The state-federal conflict proposed by the plaintiffs may take two forms. First, the Georgia legislature may have attempted to coerce behavior that violates the antitrust laws. If this is the case, the state law obviously may not stand. McDermott v. Wisconsin, 228 U.S. 115, 132, 33 S. Ct. 431, 435, 57 L. Ed. 754 (1913). See Free v. Bland, 369 U.S. 663, 82 S. Ct. 1089, 8 L. Ed. 2d 180 (1962). Second, the Georgia Act may violate the federal policy favoring competition *1019 even though no person complying with it violates the antitrust laws. See Schwegmann Brothers v. Calvert Distillers Corp., 341 U.S. 384, 71 S. Ct. 745, 95 L. Ed. 1035 (1951). In either case, "federal preemption seems clear where the state, without supervising the private power it creates,[7] attempts to authorize private parties to escape the structures of the antitrust laws, to compel them to act in a manner forbidden by the antitrust laws, or to prevent them from competing in a manner clearly mandated by federal law." I. P. Areeda & D. Turner, Antitrust Law 64 (1978).

We turn to the conduct mandated by the Georgia Act to determine whether it does in fact violate either the letter or the spirit of the Sherman Act. The plaintiffs characterize it as a vertical customer restraint in which the gasoline supplier limits the class of persons to whom a jobber may resell to retailers. Since the Supreme Court decision in Continental T. V., Inc. v. GTE Sylvania, Inc., 433 U.S. 36, 97 S. Ct. 2549, 53 L. Ed. 2d 568 (1977), non-price vertical restraints have been judged under the "rule of reason" standard. "Under this rule, the fact-finder weighs all of the circumstances of a case in deciding whether a restrictive practice should be prohibited as imposing an unreasonable restraint on competition." Id., 433 U.S. at 49, 97 S. Ct. at 2557. The Sylvania case involved location clauses in franchise agreements, a moderate form of territorial restriction. The decision, overruling United States v. Arnold Schwinn & Co., 388 U.S. 365, 87 S. Ct. 1856, 18 L. Ed. 2d 1249 (1967), expressed sympathy toward restraints that adversely affected only intra-brand competition. The court emphasized that certain vertical restrictions might have redeeming qualities, including the potential for producing significant business efficiencies. 97 S. Ct. at 2560-61.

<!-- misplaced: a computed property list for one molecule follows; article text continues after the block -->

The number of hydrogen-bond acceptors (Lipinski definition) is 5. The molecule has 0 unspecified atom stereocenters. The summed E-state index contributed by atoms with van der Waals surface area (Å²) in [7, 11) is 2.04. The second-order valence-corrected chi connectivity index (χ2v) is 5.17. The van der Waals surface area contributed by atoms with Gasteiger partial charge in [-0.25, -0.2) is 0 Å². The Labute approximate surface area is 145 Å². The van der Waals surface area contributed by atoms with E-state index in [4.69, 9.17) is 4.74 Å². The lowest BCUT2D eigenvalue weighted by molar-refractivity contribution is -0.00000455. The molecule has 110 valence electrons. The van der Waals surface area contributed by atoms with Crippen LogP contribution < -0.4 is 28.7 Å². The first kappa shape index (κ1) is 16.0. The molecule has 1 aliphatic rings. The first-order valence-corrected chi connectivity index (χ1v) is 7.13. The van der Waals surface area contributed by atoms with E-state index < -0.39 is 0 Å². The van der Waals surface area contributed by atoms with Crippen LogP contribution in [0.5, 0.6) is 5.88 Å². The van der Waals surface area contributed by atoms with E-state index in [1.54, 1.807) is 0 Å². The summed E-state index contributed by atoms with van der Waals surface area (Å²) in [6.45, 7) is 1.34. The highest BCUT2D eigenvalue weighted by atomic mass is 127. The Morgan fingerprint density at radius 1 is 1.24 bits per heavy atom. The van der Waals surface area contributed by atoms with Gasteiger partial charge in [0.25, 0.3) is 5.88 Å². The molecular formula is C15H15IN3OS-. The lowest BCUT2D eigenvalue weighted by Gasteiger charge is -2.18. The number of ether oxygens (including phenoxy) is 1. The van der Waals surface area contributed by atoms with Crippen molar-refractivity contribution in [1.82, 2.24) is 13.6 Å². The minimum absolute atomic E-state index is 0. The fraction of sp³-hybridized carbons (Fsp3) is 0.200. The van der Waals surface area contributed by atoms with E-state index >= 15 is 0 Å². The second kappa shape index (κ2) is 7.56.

The Sylvania case renders our course much less certain than it otherwise might have been. The conduct compelled by the Georgia Act is no longer per se, or irrebuttably, illegal. It is merely theoretically illegal. The plaintiffs have not cited, and our research has not disclosed, a single case where a state law has been invalidated because it compels activity that might be federally proscribed upon application of rule of reason analysis. Indeed, our research fails to disclose any decision even contemplating the application of the preemption doctrine to a rule of reason practice.